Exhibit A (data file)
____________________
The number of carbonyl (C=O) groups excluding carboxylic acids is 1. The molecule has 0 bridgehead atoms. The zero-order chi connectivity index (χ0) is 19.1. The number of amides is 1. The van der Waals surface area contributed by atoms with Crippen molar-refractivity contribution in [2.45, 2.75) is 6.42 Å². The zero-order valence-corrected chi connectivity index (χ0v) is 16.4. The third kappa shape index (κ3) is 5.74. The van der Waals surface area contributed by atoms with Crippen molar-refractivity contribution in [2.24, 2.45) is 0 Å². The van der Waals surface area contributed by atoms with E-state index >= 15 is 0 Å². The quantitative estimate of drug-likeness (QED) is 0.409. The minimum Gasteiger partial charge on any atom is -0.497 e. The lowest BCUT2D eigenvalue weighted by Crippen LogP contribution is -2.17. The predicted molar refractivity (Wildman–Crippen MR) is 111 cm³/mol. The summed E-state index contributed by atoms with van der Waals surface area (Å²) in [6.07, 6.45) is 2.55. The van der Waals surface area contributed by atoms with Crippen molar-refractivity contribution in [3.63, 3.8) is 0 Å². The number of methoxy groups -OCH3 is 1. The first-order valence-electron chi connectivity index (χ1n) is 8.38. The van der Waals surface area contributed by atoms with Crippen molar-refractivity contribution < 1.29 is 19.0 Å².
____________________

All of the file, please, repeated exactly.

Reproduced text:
The number of carbonyl (C=O) groups excluding carboxylic acids is 1. The molecule has 0 bridgehead atoms. The zero-order chi connectivity index (χ0) is 19.1. The number of amides is 1. The van der Waals surface area contributed by atoms with Crippen molar-refractivity contribution in [2.45, 2.75) is 6.42 Å². The zero-order valence-corrected chi connectivity index (χ0v) is 16.4. The third kappa shape index (κ3) is 5.74. The van der Waals surface area contributed by atoms with Crippen molar-refractivity contribution in [2.24, 2.45) is 0 Å². The van der Waals surface area contributed by atoms with E-state index >= 15 is 0 Å². The quantitative estimate of drug-likeness (QED) is 0.409. The minimum Gasteiger partial charge on any atom is -0.497 e. The lowest BCUT2D eigenvalue weighted by Crippen LogP contribution is -2.17. The predicted molar refractivity (Wildman–Crippen MR) is 111 cm³/mol. The summed E-state index contributed by atoms with van der Waals surface area (Å²) in [6.07, 6.45) is 2.55. The van der Waals surface area contributed by atoms with Crippen molar-refractivity contribution in [3.63, 3.8) is 0 Å². The number of methoxy groups -OCH3 is 1. The first-order valence-electron chi connectivity index (χ1n) is 8.38. The van der Waals surface area contributed by atoms with Crippen molar-refractivity contribution < 1.29 is 19.0 Å².